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Gazing at us with soft, benevolent eyes, our new marine friends seemed to be fairly begging us to come and play. With a casual roll they flipped over in a humpback-like dive and lolled on the bottom of the sandy rock pool, just a few feet below where we lazily kicked our fins.
I dipped over into a dive and joined my new pal on the bottom and he—or was it a she?—lifted himself onto his front flippers, arching his back and pushing his chest out; it seemed totally nonaggressive, just a friendly salutation.
With my lungs burning, I headed for the surface, wondering if my friend might be a little nonplussed with my lack of diving ability and stamina. But he—or she—wasn't put off and joined me on the surface, cavorting all around me; we were soon joined by another playmate.
Further away, just out of visibility underwater but within eyesight on the surface were the older females. And a little more aloof and proud in their behavior—watchdogs of the harem and children that played around us—were the big males.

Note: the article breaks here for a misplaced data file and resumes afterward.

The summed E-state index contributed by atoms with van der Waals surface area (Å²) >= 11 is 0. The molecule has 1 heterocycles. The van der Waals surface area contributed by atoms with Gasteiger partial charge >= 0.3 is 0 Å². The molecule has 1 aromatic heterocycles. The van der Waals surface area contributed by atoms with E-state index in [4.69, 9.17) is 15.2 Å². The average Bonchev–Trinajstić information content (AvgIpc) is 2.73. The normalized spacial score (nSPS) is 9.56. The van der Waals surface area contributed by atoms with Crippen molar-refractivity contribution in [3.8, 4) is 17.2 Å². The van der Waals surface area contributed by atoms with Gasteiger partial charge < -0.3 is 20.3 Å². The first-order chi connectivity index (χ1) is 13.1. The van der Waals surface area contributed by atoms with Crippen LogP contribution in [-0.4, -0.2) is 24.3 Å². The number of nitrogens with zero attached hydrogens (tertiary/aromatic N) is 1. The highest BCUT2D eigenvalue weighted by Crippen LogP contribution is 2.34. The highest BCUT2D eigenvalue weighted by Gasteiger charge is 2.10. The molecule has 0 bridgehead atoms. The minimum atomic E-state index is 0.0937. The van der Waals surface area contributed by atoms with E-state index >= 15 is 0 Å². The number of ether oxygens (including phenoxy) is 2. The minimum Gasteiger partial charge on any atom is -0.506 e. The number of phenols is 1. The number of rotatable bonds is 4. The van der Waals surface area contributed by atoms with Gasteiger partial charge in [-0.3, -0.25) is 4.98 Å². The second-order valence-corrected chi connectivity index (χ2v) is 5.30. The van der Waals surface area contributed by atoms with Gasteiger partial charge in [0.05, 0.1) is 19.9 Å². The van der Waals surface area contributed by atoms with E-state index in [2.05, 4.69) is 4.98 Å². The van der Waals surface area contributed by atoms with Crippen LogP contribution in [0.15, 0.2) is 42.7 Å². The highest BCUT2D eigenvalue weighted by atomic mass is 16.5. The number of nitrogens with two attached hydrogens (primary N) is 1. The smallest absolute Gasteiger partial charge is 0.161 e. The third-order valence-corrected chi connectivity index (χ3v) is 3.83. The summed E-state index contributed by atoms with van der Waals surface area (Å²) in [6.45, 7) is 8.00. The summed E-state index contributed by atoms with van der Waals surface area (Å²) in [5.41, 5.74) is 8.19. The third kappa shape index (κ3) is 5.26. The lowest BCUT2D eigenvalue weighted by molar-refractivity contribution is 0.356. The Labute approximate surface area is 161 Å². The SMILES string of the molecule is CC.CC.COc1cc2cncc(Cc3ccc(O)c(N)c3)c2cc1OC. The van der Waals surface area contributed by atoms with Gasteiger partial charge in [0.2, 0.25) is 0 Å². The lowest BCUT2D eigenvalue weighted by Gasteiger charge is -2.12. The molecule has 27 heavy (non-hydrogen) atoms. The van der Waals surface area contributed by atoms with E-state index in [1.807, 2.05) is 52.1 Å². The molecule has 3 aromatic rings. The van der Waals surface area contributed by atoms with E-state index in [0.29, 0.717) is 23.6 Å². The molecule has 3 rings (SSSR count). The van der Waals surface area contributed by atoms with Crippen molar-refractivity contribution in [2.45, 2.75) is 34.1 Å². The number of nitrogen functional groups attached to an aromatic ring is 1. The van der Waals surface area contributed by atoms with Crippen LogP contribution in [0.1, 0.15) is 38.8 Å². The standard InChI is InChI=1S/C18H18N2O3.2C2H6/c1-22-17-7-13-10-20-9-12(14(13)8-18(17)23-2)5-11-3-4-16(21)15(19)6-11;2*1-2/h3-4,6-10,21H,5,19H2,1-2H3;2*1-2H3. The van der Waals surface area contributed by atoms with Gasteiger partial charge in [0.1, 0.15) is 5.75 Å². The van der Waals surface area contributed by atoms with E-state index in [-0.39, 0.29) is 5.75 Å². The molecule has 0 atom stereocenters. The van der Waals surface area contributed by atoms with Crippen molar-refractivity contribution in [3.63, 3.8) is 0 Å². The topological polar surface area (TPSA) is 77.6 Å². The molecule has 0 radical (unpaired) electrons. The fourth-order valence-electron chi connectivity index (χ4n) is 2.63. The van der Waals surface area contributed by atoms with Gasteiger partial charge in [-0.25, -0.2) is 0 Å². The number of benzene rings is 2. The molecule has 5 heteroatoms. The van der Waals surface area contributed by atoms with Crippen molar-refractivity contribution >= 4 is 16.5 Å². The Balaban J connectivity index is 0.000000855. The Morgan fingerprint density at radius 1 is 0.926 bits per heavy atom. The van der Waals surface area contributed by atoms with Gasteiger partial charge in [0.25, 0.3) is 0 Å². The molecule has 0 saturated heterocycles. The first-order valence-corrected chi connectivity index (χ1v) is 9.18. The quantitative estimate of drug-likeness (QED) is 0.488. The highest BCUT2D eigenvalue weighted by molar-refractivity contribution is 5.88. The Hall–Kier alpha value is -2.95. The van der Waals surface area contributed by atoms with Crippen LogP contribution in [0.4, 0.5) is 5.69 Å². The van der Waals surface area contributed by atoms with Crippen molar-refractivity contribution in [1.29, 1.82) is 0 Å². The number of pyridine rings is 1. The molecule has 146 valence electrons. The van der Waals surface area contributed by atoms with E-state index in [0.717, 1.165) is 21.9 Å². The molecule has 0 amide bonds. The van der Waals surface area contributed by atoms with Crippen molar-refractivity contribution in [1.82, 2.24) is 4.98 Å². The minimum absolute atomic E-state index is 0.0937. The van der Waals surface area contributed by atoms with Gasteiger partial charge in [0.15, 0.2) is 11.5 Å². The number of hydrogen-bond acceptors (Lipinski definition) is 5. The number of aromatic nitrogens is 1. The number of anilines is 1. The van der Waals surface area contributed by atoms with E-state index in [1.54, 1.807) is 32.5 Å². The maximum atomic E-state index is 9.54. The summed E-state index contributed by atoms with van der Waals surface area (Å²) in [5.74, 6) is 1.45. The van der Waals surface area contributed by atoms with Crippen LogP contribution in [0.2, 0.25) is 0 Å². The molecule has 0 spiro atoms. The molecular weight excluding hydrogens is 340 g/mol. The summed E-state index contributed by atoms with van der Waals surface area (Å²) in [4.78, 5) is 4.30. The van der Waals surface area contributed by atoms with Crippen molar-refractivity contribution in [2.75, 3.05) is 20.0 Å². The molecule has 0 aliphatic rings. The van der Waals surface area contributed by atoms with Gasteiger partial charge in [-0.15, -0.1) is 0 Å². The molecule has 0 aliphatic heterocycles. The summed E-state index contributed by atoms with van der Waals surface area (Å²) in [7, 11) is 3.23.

These were Australian sea lions, which most people call seals—that's what they look like. They're a tolerant, playful lot, and near Baird Bay on the west coast of South Australia, in the shallow protected waters off a small low island they call home, they are at their friendly, most appealing best.
Details mentioned in this article were accurate at the time of publication
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